A Story of Hope from INDONESIA
Rights and Responsibilities
Catholic social teaching inspires and guides how we are to live and work in the world. In this principle, Rights and Responsibilities, we remember that every person has basic rights that make life truly human. Corresponding to our rights, we all have duties and responsibilities to one another, our families and the larger society.
After I’ve been involved in the disaster preparedness group, I see the benefits of what the community and I did. –Evita Tiro Wada
Located in Southeast Asia between the Pacific and Indian Oceans, Indonesia has beautiful beaches, diverse cultures and nearly 280 million people—the fourth highest population in the world!
Many of the country’s more than 17,000 islands are in the Ring of Fire, a region around the rim of the Pacific Ocean where volcanic eruptions and earthquakes are common. Climate-related disasters such as cyclones also threaten the islands and are becoming more frequent and destructive.
Strong rains and wind from these storms—combined with long periods without rain, called drought—make it difficult for people like Evita Tiro Wada to grow food. Evita and her family live on Flores Island, where she keeps a home garden for food and income.
To help her family and community become more resilient against natural disasters and have more reliable access to food, Evita participated in a Catholic Relief Services’ program, through which she joined a disaster preparedness group.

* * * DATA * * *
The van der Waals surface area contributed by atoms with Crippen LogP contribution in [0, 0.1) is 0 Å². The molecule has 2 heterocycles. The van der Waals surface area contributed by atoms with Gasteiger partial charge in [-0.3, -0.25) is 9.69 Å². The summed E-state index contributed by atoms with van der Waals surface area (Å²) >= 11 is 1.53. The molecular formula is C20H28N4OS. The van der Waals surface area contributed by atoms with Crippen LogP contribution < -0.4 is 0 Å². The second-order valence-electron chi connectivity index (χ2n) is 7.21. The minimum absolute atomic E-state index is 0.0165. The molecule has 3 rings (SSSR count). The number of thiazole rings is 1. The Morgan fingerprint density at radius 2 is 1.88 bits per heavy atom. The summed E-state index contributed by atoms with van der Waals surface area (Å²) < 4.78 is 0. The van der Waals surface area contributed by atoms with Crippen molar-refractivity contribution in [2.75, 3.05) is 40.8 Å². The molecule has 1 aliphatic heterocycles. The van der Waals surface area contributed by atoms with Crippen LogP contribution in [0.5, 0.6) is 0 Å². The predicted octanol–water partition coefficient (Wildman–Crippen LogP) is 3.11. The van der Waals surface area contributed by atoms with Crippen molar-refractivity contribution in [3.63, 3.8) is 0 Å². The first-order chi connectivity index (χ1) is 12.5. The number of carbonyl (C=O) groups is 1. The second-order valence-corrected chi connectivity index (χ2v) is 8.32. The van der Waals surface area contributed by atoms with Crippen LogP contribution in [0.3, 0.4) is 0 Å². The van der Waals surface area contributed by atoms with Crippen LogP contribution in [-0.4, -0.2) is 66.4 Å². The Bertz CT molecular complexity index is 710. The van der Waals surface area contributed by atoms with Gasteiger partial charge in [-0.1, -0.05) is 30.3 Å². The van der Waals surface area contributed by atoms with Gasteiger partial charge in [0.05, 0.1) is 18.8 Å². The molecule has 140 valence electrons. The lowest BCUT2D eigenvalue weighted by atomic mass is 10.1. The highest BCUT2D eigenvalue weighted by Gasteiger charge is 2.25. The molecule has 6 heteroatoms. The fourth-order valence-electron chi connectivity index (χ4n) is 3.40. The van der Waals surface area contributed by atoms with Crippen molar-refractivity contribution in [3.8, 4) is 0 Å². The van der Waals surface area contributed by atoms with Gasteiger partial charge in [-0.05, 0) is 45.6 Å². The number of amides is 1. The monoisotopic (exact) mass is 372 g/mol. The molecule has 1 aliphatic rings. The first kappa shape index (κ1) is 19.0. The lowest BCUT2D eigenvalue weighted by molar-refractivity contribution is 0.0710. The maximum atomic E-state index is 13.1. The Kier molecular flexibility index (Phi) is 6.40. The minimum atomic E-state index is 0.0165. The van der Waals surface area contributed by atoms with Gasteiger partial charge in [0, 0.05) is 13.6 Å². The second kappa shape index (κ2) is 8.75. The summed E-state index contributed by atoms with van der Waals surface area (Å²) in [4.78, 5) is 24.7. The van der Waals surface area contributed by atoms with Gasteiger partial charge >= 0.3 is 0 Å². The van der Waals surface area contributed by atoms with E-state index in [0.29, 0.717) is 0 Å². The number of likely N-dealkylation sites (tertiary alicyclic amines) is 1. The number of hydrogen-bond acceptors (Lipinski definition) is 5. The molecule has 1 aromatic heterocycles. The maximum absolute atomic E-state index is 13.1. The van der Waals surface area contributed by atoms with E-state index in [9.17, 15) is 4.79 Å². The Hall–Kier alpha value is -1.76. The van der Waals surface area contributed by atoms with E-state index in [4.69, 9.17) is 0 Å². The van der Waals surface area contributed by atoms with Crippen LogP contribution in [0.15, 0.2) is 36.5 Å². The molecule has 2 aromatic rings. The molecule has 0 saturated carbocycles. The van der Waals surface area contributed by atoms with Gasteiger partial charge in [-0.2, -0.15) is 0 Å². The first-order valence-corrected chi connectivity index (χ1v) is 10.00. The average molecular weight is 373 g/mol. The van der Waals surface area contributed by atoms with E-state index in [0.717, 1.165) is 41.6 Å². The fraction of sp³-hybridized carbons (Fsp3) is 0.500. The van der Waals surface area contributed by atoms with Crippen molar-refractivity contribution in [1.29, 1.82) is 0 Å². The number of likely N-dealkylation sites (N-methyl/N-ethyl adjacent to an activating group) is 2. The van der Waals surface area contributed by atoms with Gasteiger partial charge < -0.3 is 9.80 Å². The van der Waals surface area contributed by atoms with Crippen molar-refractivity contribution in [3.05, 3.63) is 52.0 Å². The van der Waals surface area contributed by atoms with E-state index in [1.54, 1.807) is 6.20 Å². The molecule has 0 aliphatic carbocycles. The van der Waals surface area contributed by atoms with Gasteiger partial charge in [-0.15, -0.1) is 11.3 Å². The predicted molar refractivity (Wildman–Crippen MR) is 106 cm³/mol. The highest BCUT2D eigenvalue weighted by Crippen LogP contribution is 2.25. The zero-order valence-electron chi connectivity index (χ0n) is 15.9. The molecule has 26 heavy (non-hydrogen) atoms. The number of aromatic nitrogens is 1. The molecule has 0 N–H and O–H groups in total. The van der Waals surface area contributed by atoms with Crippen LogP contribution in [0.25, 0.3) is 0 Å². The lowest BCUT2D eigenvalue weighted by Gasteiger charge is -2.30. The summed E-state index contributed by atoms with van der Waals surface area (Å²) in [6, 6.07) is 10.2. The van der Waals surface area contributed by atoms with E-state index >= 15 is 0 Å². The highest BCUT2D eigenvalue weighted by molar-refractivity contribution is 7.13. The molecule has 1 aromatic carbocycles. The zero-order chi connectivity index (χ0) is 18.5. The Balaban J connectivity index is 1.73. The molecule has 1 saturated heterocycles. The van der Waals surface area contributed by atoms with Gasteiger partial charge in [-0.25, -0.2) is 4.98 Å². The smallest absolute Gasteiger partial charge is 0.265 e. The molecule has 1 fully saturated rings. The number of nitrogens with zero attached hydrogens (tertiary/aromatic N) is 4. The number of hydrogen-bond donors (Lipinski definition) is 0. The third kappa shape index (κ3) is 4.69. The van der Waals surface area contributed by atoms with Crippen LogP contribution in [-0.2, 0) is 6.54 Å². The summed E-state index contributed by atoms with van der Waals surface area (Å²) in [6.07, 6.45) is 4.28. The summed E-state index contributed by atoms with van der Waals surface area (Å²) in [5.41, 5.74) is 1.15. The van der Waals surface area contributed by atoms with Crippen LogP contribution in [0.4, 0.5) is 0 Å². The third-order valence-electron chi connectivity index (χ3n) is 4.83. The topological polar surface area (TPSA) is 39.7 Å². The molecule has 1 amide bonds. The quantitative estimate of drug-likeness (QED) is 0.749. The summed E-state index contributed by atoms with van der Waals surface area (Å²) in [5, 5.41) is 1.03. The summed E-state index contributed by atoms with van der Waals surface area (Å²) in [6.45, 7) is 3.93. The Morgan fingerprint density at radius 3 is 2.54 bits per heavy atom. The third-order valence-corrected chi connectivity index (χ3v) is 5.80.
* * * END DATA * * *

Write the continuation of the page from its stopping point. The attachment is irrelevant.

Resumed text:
The group helps their community stay safe during emergencies like cyclones and earthquakes. They created a system to warn people to evacuate and identified evacuation routes, assembly points and resources they can use during a crisis.
The group also maintains a community garden. They grow vegetables like beans, eggplant and water spinach to provide healthy food for their families. They use a drip irrigation system that conserves water so the vegetables can grow even during a drought. Evita and her group members use the garden to teach people from other communities how to start their own.
To protect their garden from the wind and prevent erosion from the ocean waves, Evita and her group planted trees. They also cleaned up the river and other areas in their town by picking up trash, which helped prevent flooding.
Evita says, “When I first joined the village disaster preparedness group, I thought, ‘What will I do or give to help the community?’ After I’ve been involved, I see the benefits of what the community and I did.”